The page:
Karen Russell, author of Swamplandia!, (who I interviewed last February) is having a very good year. She has a spot on the NYT list of the 10 Best Books of 2011, and last month HBO optioned the novel for what they describe as a “half hour comedy series.”
“I am very fortunate to be involved in a number of supportive communities who rally when things like this happen – but rarely do I laugh quite as hard as I did when reading Avid Reader’s responses.” The Guardian has the uplifting story of how an independent Australian bookstore “took on anti-feminist trolls and won.” If for some reason, after reading that, you want to wade into an equally polarized comments section, scroll down to the conversation following Daniel Jose Ruiz‘s recent piece on geekdom and race.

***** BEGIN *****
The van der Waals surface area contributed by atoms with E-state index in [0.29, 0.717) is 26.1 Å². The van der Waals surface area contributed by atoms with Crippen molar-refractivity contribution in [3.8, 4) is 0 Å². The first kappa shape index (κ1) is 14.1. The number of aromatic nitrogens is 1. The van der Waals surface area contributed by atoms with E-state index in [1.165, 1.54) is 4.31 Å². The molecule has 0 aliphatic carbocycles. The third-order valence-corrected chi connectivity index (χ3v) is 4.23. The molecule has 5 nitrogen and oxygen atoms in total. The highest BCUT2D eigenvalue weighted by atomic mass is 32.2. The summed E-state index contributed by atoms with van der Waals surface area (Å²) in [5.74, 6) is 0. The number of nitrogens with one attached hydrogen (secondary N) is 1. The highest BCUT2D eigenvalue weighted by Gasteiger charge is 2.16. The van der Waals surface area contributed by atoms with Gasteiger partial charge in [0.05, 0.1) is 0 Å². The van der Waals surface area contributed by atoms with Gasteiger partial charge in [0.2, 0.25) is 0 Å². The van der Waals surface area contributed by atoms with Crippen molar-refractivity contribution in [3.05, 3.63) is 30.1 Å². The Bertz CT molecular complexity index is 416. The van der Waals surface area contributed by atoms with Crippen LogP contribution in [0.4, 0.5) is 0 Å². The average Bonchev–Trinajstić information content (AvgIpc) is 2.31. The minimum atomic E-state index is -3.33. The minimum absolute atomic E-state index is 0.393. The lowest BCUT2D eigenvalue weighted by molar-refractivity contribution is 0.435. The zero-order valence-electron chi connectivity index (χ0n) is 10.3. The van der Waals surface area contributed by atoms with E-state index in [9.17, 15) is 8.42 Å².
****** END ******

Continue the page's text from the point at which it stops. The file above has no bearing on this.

“An appeal for the revival of the negative book review, then, is a remonstration against forced and foppish praise, where everything is good and so nothing at all is good.” In The Baffler, Rafia Zakaria writes in praise of negative book reviews and decries the “enfeebling of literary criticism.” From our archives: our own Emily St. John Mandel writes about bad book reviews.
Last week, I wrote about the disparity between Norman Rockwell’s inner life and the cheerful art that made the painter famous. In the new issue of The Atlantic, James Parker writes about the “unconscious energy” of Rockwell’s work, while on the magazine’s website, Jennie Rothenberg Gritz republishes an old article that examines how Rockwell’s style could seem outdated even in the fifties.
There is good news for those of us whose dreams of artistic superstardom don’t seem to be panning out — a job listing from McSweeney’s seeking failed artists for an associate position. “We would hate for you to be pretentious,” the listing states, “but if you don’t regularly call other people pretentious — this might not be the job for you.”